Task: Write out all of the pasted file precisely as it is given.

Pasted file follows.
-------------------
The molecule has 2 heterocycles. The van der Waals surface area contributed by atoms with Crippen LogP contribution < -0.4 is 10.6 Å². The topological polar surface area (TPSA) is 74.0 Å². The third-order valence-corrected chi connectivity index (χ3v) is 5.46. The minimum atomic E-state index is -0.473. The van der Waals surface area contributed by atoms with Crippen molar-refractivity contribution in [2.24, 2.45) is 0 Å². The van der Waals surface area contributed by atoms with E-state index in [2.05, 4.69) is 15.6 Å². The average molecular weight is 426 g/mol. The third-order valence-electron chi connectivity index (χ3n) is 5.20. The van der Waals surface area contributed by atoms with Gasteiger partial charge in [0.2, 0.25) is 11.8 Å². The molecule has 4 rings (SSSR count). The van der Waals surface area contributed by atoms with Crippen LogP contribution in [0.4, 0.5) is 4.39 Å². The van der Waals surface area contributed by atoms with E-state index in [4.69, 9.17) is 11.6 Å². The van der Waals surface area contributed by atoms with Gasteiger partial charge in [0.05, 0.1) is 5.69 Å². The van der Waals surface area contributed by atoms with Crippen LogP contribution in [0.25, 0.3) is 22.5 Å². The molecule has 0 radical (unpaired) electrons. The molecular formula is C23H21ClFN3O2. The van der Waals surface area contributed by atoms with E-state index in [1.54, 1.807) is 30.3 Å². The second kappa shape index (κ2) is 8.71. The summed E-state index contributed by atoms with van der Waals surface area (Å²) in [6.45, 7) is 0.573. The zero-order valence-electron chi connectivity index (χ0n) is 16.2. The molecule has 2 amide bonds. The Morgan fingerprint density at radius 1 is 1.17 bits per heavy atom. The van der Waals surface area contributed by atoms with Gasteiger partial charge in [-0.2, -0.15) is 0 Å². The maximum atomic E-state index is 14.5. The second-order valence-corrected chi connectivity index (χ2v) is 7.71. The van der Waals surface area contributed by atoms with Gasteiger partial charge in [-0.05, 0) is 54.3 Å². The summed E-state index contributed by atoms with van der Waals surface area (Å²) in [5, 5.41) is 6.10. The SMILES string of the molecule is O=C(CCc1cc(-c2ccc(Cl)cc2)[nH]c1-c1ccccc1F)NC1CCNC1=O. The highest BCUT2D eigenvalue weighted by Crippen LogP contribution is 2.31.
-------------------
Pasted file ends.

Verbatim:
The molecule has 2 heterocycles. The van der Waals surface area contributed by atoms with Crippen LogP contribution < -0.4 is 10.6 Å². The topological polar surface area (TPSA) is 74.0 Å². The third-order valence-corrected chi connectivity index (χ3v) is 5.46. The minimum atomic E-state index is -0.473. The van der Waals surface area contributed by atoms with Crippen molar-refractivity contribution in [2.24, 2.45) is 0 Å². The van der Waals surface area contributed by atoms with E-state index in [2.05, 4.69) is 15.6 Å². The average molecular weight is 426 g/mol. The third-order valence-electron chi connectivity index (χ3n) is 5.20. The van der Waals surface area contributed by atoms with Gasteiger partial charge in [0.2, 0.25) is 11.8 Å². The molecule has 4 rings (SSSR count). The van der Waals surface area contributed by atoms with Crippen LogP contribution in [0.4, 0.5) is 4.39 Å². The van der Waals surface area contributed by atoms with E-state index in [4.69, 9.17) is 11.6 Å². The van der Waals surface area contributed by atoms with Gasteiger partial charge in [0.05, 0.1) is 5.69 Å². The van der Waals surface area contributed by atoms with Crippen LogP contribution in [0.25, 0.3) is 22.5 Å². The molecule has 0 radical (unpaired) electrons. The molecular formula is C23H21ClFN3O2. The van der Waals surface area contributed by atoms with E-state index in [1.54, 1.807) is 30.3 Å². The second kappa shape index (κ2) is 8.71. The summed E-state index contributed by atoms with van der Waals surface area (Å²) in [6.45, 7) is 0.573. The zero-order valence-electron chi connectivity index (χ0n) is 16.2. The molecule has 2 amide bonds. The Morgan fingerprint density at radius 1 is 1.17 bits per heavy atom. The van der Waals surface area contributed by atoms with Gasteiger partial charge in [-0.2, -0.15) is 0 Å². The maximum atomic E-state index is 14.5. The second-order valence-corrected chi connectivity index (χ2v) is 7.71. The van der Waals surface area contributed by atoms with Gasteiger partial charge in [-0.05, 0) is 54.3 Å². The summed E-state index contributed by atoms with van der Waals surface area (Å²) in [5, 5.41) is 6.10. The SMILES string of the molecule is O=C(CCc1cc(-c2ccc(Cl)cc2)[nH]c1-c1ccccc1F)NC1CCNC1=O. The highest BCUT2D eigenvalue weighted by Crippen LogP contribution is 2.31.